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Sirtilins – the new old members of the vitamin K‐dependent coagulation factor family
Author(s): ,
Sven O. Dahms
Affiliations:
Department of Biosciences, University of Salzburg, Salzburg, Austria
Correspondence: Sven O. Dahms, Department of Biosciences, University of Salzburg, Billrothstr. 11, A‐5020 Salzburg, Austria|Tel.: +43 662 8044 7277|E‐mail: sven.dahms@sbg.ac.at
,
Fatih Demir
Affiliations:
ZEA‐3 Analytics, Central Institute for Engineering, Electronics and Analytics, Forschungszentrum Jülich, Jülich, Germany
,
Pitter F. Huesgen
Affiliations:
ZEA‐3 Analytics, Central Institute for Engineering, Electronics and Analytics, Forschungszentrum Jülich, Jülich, Germany
,
Karina Thorn
Affiliations:
Haemophilia Research, Novo Nordisk A/S, Måløv, Denmark
Hans Brandstetter
Affiliations:
Department of Biosciences, University of Salzburg, Salzburg, Austria
ISTH Academy. O. Dahms S.
Mar 1, 2019; 273392
Sven O. Dahms
Sven  O. Dahms
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Journal Abstract
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Background
Vitamin K (VK)‐dependent proteases are major players in blood coagulation, including both the initiation and the regulation of the cascade. Five different members of this protease family have been described, comprising the following coagulation factors: factor VII, FIX, FX, protein C (PC), and prothrombin (FII). FVII, FIX, FX and PC share a typical domain architecture, with an N‐terminal γ‐carboxyglutamate (Gla) domain, two epidermal growth factor‐like (EGF) domains, and a C‐terminal trypsin‐like serine protease (SP) domain.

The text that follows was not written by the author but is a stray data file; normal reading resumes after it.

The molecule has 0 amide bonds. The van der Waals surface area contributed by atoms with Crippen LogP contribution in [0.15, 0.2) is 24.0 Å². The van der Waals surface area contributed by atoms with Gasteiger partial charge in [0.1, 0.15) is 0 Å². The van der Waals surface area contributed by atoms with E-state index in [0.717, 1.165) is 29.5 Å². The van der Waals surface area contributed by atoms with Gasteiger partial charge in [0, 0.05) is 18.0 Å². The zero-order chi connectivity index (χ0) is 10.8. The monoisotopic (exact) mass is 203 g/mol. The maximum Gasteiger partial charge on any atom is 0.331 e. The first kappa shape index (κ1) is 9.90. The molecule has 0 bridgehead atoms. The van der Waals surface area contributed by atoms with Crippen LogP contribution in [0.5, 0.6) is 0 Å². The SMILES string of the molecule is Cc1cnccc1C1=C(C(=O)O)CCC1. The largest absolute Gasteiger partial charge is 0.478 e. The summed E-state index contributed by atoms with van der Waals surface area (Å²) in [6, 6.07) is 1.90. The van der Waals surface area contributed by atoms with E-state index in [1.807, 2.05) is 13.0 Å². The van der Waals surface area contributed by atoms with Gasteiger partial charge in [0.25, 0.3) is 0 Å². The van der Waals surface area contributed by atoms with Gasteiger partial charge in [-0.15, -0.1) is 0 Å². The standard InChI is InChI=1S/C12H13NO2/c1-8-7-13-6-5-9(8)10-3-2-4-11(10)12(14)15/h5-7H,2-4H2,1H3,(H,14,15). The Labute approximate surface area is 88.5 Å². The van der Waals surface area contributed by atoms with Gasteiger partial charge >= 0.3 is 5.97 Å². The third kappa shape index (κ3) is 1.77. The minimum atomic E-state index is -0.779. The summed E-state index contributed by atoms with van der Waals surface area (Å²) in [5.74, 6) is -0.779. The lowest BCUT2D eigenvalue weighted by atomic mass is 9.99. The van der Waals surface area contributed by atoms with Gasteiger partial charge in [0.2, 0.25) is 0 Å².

Objectives
We have identified uncharacterized proteins in snake genomes showing the typical Gla–EGF1–EGF2–SP domain architecture but relatively low sequence conservation compared to known VK‐dependent proteases. On the basis of sequence analysis, we hypothesized that these proteins are functional members of the VK‐dependent protease family.
Methods/results
Using phylogenetic analyses, we confirmed the so‐called ‘sirtilins’ as an additional VK‐dependent protease class. These proteases were found in several vertebrates, including jawless fish, cartilaginous fish, bony fish, reptiles, birds, and marsupials, but not in other mammals. The recombinant zymogen form of Thamnophis sirtalis sirtilin was produced by in vitro renaturation, and was activated with human activated FXI. The activated form of sirtilin proteolytically cleaved peptide and protein substrates, including prothrombin. Mass spectrometry‐based substrate profiling of sirtilin revealed a narrower sequence specificity than those of FIX and FX.
Conclusions
The ubiquitous occurrence of sirtilins in many vertebrate classes might indicate an important functional role. Understanding the detailed functions of sirtilins might contribute to a deeper understanding of the evolution and function of the vertebrate coagulation system.
Keyword(s)
blood coagulation factors, hemostasis, mass spectrometry, phylogeny, sequence analysis, trypsin‐like serine protease
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